You need really cold water – ice-cold – especially in a heatwave like we’re having at the moment. It’s probably over-stating the obvious to say if you use warm water it will melt your brand-new butter pretty darn quick. Marley appreciated the first rinsing with tiny blobs of butter grains floating about it in and chased his bowl around the kitchen getting the last licks out! A couple of rinses got clear water and then you work it with butter hands to squeeze out all the remaining water.
This being our family, we naturally just happen to have a pair of butter hands packed away. These got scrupulously cleaned of 25 years of dust and soaked in Milton to sterilise. They work really well to squeeze out the water – if you keep them dipped in cold water the butter doesn’t stick to them at all.
Salt was traditionally added to help preserve butter. You don’t have to salt it though and those who try to reduce dietary salt might appreciate the pure taste of fresh butter. But mostly we’ve got used to the flavour of salted butter and I added a sprinkle of my favourite Halen Môn sea salt from the shores of Anglesey. And then worked it in.
It occurred to me this action was not unlike mixing cement by hand with a shovel. Which is another of my random skills set.
I also nipped off a tiny amount to experiment with adding smoked sea salt which I love. This butter is pure indulgence and not something you will fry onions in. This is what you spread on a thin naked cracker and savour every tiny crumb…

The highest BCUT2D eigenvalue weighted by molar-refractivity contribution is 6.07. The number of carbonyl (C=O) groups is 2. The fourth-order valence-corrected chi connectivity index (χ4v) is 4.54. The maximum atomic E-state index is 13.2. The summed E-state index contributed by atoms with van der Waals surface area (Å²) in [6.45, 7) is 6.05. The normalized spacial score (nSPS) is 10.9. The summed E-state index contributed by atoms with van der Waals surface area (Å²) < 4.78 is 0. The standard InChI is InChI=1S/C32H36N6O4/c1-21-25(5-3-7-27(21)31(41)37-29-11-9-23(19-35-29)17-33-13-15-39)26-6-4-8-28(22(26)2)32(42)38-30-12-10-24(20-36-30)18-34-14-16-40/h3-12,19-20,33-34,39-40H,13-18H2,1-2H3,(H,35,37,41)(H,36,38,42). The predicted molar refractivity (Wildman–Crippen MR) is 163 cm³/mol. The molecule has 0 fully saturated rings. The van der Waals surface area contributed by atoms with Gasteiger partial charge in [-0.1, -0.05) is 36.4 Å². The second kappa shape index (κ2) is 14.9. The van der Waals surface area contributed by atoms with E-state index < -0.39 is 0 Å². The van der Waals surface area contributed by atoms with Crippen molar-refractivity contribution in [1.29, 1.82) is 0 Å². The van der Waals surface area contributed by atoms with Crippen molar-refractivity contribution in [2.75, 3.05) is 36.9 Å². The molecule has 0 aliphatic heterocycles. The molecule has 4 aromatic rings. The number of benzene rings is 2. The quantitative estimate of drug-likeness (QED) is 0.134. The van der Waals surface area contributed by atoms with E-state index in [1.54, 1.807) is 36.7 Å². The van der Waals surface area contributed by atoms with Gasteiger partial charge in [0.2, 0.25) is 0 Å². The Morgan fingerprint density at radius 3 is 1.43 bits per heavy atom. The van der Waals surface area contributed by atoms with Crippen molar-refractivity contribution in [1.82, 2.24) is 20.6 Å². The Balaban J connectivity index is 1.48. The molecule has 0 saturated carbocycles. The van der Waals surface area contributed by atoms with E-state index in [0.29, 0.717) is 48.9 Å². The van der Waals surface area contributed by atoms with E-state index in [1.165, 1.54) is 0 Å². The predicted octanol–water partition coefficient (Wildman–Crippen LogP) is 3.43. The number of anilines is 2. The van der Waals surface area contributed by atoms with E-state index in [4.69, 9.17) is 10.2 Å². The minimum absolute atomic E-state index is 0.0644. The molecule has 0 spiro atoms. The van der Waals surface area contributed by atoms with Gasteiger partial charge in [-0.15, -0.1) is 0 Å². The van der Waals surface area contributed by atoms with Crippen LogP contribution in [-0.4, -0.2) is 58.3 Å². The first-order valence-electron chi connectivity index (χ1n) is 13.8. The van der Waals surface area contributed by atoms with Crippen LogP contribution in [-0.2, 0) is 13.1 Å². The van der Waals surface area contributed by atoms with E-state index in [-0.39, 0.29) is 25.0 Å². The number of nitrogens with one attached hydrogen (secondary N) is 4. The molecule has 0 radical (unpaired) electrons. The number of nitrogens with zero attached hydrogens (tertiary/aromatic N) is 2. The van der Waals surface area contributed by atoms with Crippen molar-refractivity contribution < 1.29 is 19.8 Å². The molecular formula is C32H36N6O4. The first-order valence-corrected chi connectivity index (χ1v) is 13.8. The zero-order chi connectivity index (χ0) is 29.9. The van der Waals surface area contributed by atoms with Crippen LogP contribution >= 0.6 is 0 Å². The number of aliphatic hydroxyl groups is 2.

I’d watched butter-making demos as a child when visiting Acton Scott Historic Working Farm Museum. The “dairymaids” there would show the patterns imprinted into the pats of butter – an easy way to “label” a farm’s butter so people could know who had made it.
Imprinting pretty patterns wasn’t that high on my list but I did press a lattice into the top before putting it in the fridge to firm up as the temperatures are around 24 C at the moment – not your average Welsh weather!
Yesterday my mother made a small batch of scones using some of the buttermilk. It was immensely satisfying to eat home made scones, with home made butter and freshly picked strawberries – even if we didn’t produce the cream!!
Making butter this way clearly isn’t economic, although it was actually only slightly more expensive than buying it ready made – without accounting for the initial purchase of the churn. 600ml of cream produced just over 250g of butter plus around 300ml of buttermilk so it is fairly productive even if time-consuming. We don’t milk goats any more and whilst I’ve long wanted a Jersey cow, that’s not going to happen anytime soon and we’d be as fat as ticks living off that much dairy produce anyway. We’re not likely to buy cream just to make butter. Although I’d probably eat less if I did which would be a good thing.
But it was hardly the point of the exercise. Although I’d still buy butter to cook with, it’s nice to know that I can make butter if I feel like it for gifts. Or if there should be spare cream leftover so it wouldn’t go to waste – just like my grandparents did. With an awful lot less shaking and jam jars.
Way to go, Kilner, that was a better bit of butter than I’ve had for a long time. Now where did I put that scone…